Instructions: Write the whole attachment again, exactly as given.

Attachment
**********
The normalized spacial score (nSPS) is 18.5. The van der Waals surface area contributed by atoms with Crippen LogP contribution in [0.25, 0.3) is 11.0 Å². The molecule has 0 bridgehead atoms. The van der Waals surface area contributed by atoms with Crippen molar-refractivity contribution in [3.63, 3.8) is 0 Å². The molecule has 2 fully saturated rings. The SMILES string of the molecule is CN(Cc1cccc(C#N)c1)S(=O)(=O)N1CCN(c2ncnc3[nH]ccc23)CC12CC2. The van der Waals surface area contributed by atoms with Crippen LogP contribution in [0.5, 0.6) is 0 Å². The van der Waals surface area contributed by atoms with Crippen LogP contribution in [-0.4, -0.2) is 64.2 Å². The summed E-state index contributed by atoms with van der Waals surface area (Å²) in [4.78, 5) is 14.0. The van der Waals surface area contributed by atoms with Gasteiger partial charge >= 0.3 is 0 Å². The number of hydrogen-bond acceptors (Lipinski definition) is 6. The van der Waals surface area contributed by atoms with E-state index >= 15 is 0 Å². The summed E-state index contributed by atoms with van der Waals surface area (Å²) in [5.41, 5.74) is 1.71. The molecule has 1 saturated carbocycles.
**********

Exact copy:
The normalized spacial score (nSPS) is 18.5. The van der Waals surface area contributed by atoms with Crippen LogP contribution in [0.25, 0.3) is 11.0 Å². The molecule has 0 bridgehead atoms. The van der Waals surface area contributed by atoms with Crippen molar-refractivity contribution in [3.63, 3.8) is 0 Å². The molecule has 2 fully saturated rings. The SMILES string of the molecule is CN(Cc1cccc(C#N)c1)S(=O)(=O)N1CCN(c2ncnc3[nH]ccc23)CC12CC2. The van der Waals surface area contributed by atoms with Crippen LogP contribution in [0.5, 0.6) is 0 Å². The van der Waals surface area contributed by atoms with Crippen LogP contribution in [-0.4, -0.2) is 64.2 Å². The summed E-state index contributed by atoms with van der Waals surface area (Å²) in [4.78, 5) is 14.0. The van der Waals surface area contributed by atoms with Gasteiger partial charge >= 0.3 is 0 Å². The number of hydrogen-bond acceptors (Lipinski definition) is 6. The van der Waals surface area contributed by atoms with E-state index >= 15 is 0 Å². The summed E-state index contributed by atoms with van der Waals surface area (Å²) in [5.41, 5.74) is 1.71. The molecule has 1 saturated carbocycles.